Bruce Feinberg, DO: Joyce, critical to any of these kind of episode designs is for the providers who are participating in them, like large practices like yours, whether they’re a commercial payer or OCM [Oncology Care Model], is usually developing guidelines internally so that the practitioners are aligned, and they have a consistent approach so that you can model the cost and start to; and the leaders of the practice on the administrative side can gain some control over that.
And so I know Texas Oncology well—you’ve had extensive guideline work, Clear Value Plus among others. I mean, notable things. I don’t know what your level of involvement is in the breast cancer pathway development, but I’m curious, with what you do know, if you can share that process. And then how it translates as a front-line treatment during patient care.
Joyce A. O’Shaughnessy, MD: Sure. Texas Oncology is part of the US Oncology Network around the country. And most of the guideline work is at the US Oncology level, you know, across the country, various leaders, the practicing oncologists. Many of them kind of subspecialized in their knowledge base, et cetera. But basically, they’ve adapted the NCCN [National Comprehensive Cancer Network] Guidelines, and Bill leads the breast cancer guideline development for NCCN.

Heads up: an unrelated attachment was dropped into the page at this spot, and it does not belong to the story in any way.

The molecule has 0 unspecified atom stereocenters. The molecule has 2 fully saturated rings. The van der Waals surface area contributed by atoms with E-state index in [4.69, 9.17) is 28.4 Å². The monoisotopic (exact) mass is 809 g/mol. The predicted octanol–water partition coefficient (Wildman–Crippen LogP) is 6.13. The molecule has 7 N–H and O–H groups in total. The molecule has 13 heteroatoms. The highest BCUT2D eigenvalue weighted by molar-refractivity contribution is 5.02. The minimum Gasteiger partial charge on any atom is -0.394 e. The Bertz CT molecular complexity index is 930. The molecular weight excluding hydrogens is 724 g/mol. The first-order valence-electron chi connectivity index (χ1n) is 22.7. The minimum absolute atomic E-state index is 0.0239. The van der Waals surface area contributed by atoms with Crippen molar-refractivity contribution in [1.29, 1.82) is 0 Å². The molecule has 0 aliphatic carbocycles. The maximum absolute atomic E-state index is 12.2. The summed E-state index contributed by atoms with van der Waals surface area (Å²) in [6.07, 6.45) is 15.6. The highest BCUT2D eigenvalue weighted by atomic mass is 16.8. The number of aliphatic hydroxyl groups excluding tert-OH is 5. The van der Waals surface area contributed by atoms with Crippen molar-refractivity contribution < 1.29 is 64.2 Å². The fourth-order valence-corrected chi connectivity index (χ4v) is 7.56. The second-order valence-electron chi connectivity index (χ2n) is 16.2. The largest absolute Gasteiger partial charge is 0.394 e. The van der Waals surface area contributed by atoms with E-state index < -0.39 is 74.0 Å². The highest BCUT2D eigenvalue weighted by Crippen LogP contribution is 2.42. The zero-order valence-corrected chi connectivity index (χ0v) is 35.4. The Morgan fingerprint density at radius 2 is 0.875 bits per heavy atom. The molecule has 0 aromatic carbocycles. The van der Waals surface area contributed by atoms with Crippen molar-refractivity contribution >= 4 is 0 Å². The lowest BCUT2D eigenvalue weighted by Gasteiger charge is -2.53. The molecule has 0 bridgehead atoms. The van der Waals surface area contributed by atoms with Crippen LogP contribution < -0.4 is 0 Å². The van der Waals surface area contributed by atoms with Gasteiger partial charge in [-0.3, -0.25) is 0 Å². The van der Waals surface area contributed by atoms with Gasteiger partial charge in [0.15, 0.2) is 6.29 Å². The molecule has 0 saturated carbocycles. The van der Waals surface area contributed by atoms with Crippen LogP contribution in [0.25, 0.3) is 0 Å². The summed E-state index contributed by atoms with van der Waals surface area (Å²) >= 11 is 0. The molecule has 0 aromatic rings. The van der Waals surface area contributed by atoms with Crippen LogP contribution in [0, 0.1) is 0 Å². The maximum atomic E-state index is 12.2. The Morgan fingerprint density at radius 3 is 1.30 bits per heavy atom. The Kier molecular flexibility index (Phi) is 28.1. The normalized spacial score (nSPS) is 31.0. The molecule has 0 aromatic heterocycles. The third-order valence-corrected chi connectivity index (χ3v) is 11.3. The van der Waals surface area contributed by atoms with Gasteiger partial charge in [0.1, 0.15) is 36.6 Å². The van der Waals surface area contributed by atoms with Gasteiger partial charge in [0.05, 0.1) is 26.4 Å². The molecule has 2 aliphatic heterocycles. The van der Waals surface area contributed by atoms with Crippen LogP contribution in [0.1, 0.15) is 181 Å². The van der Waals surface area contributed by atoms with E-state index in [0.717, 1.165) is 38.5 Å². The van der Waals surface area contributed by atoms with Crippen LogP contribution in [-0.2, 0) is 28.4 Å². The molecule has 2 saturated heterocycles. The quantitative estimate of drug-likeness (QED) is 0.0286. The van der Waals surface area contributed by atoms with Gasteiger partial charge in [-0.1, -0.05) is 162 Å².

They do have a bit of a cost overlay, that’s the Clear Value Plus. So they do make some judgments if they think that the efficacy of a particular treatment is marginal compared to the comparators. And then if the cost is quite a lot more, they’ll make the judgment that that should be off the pathway, even though it may be listed as an option on NCCN. There are only a few examples of that in breast cancer.
But it’s a way to basically, as you said, get a handle on cost, and the NCCN is a very broad-based approach, evidence-based approach, and so it’s quite a reasonable set of pathways. In Texas Oncology, I think maybe each practice does it a little bit different, the expectation is that 75% to 80% of patient care across all malignancies and across first diagnosis until end of life, about 75% to 80% will fit easily within the NCCN Guidelines. But that 20%, 25% of the time, for a variety of reasons, that the guideline will not exactly fit that particular patient. And so there’s flexibility, of course, to go outside the guidelines; “off pathway,” we call it.
And from a mechanical standpoint it’s actually quite easy. It’s not a cumbersome thing when you are entering your orders into the electronic medical record, which is called iKnowMed in US Oncology. Basically if what you’ve chosen is off pathway, a screen comes up and you just type in your reason for wanting that, and that will go to, there are regional oncology directors, these are practicing oncologists, regional directors who look at it.
Bruce Feinberg, DO: All right, Joyce, I’ve just got to ask you because it gets back to that question from before. Have you ever been turned down when you’ve gone outside of pathway by a regional director?
Joyce A. O’Shaughnessy, MD: No, no, I haven’t.